OBJECTIVES: Sudden cardiac death (SCD) and sustained monomorphic ventricular tachycardia (SMVT) are frequently associated with prior or acute myocardial injury. Cardiovascular magnetic resonance (CMR) provides morphological, functional, and tissue characterization in a single setting. We sought to evaluate the diagnostic yield of CMR-based imaging versus non-CMR-based imaging in patients with resuscitated SCD or SMVT.
METHODS: Eighty-two patients with resuscitated SCD or SMVT underwent routine non-CMR imaging, followed by a CMR protocol with comprehensive tissue characterization. Clinical reports of non-CMR imaging studies were blindly adjudicated and used to assign each patient to 1 of 7 diagnostic categories. CMR imaging was blindly interpreted using a standardized algorithm used to assign a patient diagnosis category in a similar fashion. The diagnostic yield of CMR-based and non-CMR-based imaging, as well as the impact of the former on diagnosis reclassification, was established.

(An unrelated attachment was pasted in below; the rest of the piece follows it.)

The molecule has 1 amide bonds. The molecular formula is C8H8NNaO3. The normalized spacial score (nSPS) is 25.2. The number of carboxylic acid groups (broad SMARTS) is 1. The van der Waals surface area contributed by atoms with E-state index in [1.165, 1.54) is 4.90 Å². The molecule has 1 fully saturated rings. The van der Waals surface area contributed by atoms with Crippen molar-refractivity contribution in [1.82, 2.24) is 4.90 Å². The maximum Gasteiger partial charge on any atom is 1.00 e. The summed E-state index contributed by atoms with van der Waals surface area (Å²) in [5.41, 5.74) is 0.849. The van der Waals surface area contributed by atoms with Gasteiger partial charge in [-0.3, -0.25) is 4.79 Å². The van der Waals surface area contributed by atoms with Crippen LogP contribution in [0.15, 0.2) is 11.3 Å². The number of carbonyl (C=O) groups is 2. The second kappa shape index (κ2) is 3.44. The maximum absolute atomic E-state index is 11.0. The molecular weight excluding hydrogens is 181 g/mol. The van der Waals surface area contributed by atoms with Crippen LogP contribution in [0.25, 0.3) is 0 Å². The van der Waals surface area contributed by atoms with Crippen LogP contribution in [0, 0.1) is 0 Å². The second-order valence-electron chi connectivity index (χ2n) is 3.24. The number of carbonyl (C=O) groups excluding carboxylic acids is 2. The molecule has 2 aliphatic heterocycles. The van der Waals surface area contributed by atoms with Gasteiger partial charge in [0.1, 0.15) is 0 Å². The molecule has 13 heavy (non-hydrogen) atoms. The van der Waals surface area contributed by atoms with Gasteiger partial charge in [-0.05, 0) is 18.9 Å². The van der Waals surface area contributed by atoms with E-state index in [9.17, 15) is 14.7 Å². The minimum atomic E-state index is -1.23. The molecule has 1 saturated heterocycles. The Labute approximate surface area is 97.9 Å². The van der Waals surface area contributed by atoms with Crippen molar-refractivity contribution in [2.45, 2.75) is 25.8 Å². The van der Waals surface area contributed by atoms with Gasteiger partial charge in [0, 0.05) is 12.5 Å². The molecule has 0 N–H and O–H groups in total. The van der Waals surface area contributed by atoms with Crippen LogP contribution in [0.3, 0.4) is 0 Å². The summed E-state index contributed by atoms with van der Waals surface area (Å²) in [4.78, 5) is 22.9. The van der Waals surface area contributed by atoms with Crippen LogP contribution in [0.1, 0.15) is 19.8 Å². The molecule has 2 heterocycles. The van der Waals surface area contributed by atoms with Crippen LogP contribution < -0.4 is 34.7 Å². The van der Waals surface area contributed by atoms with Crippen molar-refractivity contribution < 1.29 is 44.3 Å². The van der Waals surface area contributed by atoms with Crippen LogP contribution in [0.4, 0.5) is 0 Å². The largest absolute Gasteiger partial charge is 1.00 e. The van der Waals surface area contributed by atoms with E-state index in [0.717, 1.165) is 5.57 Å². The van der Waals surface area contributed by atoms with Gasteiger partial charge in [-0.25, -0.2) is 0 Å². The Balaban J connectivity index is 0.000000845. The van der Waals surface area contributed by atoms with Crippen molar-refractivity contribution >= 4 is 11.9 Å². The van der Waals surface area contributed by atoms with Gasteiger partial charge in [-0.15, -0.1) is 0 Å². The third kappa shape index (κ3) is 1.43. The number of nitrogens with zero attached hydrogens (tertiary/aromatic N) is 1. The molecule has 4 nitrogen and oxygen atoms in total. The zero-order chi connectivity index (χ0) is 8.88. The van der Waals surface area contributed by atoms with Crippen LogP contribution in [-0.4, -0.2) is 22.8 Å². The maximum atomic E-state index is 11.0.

RESULTS: Relevant myocardial disease was identified in 51% of patients using non-CMR-based imaging and in 74% using CMR-based imaging (P=0.002). Forty-one patients (50%) were reassigned to a new or alternate diagnosis using CMR-based imaging, including 15 (18%) with unsuspected acute myocardial injury. Twenty patients (24%) had no abnormality by non-CMR imaging but showed clinically relevant myocardial disease by CMR imaging.
CONCLUSIONS: CMR-based imaging provides a robust diagnostic yield in patients presenting with resuscitated SCD or SMVT and incrementally identifies clinically unsuspected acute myocardial injury. When compared with non-CMR-based imaging, a new or alternate myocardial disease process may be identified in half of these patients. Patrick Omameh Womens Jersey